First Citizen: “This Caesar was a tyrant.”
Third Citizen: “Nay, that’s certain; we are blest that
Rome is rid of him.”
Second Citizen: “Peace! Let us hear what Antony can
say.” (Here you will observe, in Antony’s opening
sentence, his clever method of “neutralizing” the
minds of his listeners.)
Antony: “You gentle Romans, -”
(About as “gentle” as a gang of Bolsheviks in a
revolutionary labor meeting.)
All: “Peace, ho! Let us hear him.”
(Had Antony begun his speech by “knocking”
Brutus, the history of Rome would have been different.)
Antony: “Friends, Romans, Countrymen, lend me your ears;
I come to bury Caesar, not to praise him.”
(Allying himself with what he knew to be the
state of mind of his listeners.)
“The evil that men do lives after them;
The good is oft interred with their bones;
So let it be with Caesar. The noble Brutus
Hath told you Caesar was ambitious;
If it were so, it was a grievous fault;
And grievously bath Caesar answered it.
Here, under leave of Brutus and the rest, –
For Brutus is an honorable man;
So are they all, all honorable men –
Come I to speak at Caesar’s funeral.
He was my friend – faithful, and just to me;
But Brutus says he was ambitious;

CONGRATULATE your-
self when you reach that
degree of wisdom which
prompts you to see less of
the weaknesses of others
and more of your own, for
you will then be walking
in the company of the
really great.

And Brutus is an honorable man;
He hath brought many captives home to Rome,
Whose ransoms did the general coffers fill;
Did this in Caesar seem ambitious?
When the poor have cried, Caesar hath wept;
Ambition should be made of sterner stuff;
Yet Brutus says he was ambitious;
And Brutus is an honorable man.
You all did see that on the Lupercal
I thrice presented him a kingly crown,
Which he did thrice refuse. Was this ambition?
Yet Brutus says he was ambitious;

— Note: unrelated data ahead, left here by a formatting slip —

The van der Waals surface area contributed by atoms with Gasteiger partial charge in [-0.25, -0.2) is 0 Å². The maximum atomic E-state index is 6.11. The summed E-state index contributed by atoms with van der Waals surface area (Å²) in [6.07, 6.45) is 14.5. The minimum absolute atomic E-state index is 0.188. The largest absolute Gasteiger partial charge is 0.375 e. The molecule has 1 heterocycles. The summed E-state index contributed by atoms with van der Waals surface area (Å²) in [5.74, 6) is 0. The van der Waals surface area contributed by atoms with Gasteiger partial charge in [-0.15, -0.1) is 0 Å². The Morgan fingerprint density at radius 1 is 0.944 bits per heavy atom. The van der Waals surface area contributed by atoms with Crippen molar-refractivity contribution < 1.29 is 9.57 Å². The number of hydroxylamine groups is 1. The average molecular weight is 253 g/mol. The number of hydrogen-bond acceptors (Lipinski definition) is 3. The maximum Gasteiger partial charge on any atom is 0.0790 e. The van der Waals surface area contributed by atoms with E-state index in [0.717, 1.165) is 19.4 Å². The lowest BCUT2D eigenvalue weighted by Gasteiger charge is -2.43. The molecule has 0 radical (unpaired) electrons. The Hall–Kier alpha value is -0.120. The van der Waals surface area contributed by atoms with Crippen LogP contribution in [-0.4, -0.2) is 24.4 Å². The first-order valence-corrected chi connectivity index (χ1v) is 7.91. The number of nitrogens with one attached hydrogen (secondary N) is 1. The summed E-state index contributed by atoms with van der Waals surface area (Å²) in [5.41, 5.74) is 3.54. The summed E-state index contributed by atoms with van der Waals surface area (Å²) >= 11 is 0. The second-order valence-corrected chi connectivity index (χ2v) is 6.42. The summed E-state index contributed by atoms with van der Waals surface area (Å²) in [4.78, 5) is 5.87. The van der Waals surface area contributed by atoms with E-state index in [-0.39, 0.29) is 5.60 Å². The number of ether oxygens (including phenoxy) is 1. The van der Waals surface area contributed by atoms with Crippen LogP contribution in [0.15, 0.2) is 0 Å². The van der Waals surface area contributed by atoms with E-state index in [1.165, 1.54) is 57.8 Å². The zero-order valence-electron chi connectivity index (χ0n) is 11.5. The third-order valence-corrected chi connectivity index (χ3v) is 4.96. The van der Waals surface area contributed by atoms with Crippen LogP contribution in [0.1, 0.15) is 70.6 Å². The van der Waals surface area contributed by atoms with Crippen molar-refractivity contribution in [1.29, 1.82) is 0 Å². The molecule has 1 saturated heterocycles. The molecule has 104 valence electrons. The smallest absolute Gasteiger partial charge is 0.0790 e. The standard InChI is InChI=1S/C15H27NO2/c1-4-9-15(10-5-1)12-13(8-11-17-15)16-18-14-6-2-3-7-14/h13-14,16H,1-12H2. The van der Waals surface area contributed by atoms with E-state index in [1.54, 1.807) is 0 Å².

And, surely, he is an honorable man.
I speak not to disprove what Brutus spoke,
But here I am to speak what I do know.
You all did love him once, not without cause;
What cause withholds you then to mourn for him?
O judgment! thou art fled to brutish beasts,
And men have lost their reason. Bear with me,
My heart is in the coffin there with Caesar,
And I must pause till it come back to me.”

(At this point Antony paused to give his audience
a chance to discuss hurriedly, among themselves, his
opening statements. His object in doing this was to
observe what effect his words were having, just as a
master salesman always encourages his prospective
purchaser to talk so he may know what is in his mind.)

First Citizen: “Methinks there is much in his sayings”
Second Citizen: “If thou consider rightly of the matter, Caesar has had great wrong.”
Third Citizen: “Has he, masters? I fear there will be worse come in his place.”
Fourth Citizen: “Mark’d ye his words? He would not
take the crown? Therefore ’tis certain he was not ambitious.”
First Citizen: “If it be found so, someone will dear abide it.”
Second Citizen: “Poor soul! his eyes are red as fire with weeping.”
Third Citizen: “There’s not a nobler man in Rome than Antony.”
Fourth Citizen: “Now mark him, he begins again to speak”
Antony: “But yesterday the word of Caesar might

Have stood against the world; now lies he there,
And none so poor to do him reverence.
masters (appealing to their vanity) if I were
disposed to stir Your hearts and minds to mutiny and rage,

1 should do Brutus wrong and Cassius wrong,
Who, you all know, are honorable men;”
(Observe how often Antony has repeated the term

“honorable.” Observe, also, how cleverly he brings in
the first suggestion that, perhaps, Brutus and Cassius
may not be as honorable as the Roman mob believes
them to be. This suggestion is carried in the words
“mutiny” and “rage” which he here uses for the first
time, after his pause gave him time to observe that the
mob was swinging over toward his side of the
argument. Observe how carefully he is “feeling” his
way and making his words fit that which he knows to
be the frame of mind of his listeners.)

Antony: “I will not do them wrong; I rather choose
To wrong the dead, to wrong myself and you,
Than I will wrong such honorable men.”

(Crystallizing his suggestion into hatred of
Brutus and Cassius, he then appeals to their curiosity
and begins to lay the foundation for his climax – a
climax which he knows will win the mob because he is
reaching it so cleverly that the mob believes it to be
its own conclusion.)

Antony: “But here’s a parchment, with the seal of Caesar;
I found it in his closet; ’tis his will;
Let but the commons hear this testament,
Which, pardon me, I do not mean to read -”

(Tightening up on his appeal to their curiosity by
making them believe he does not intend to read the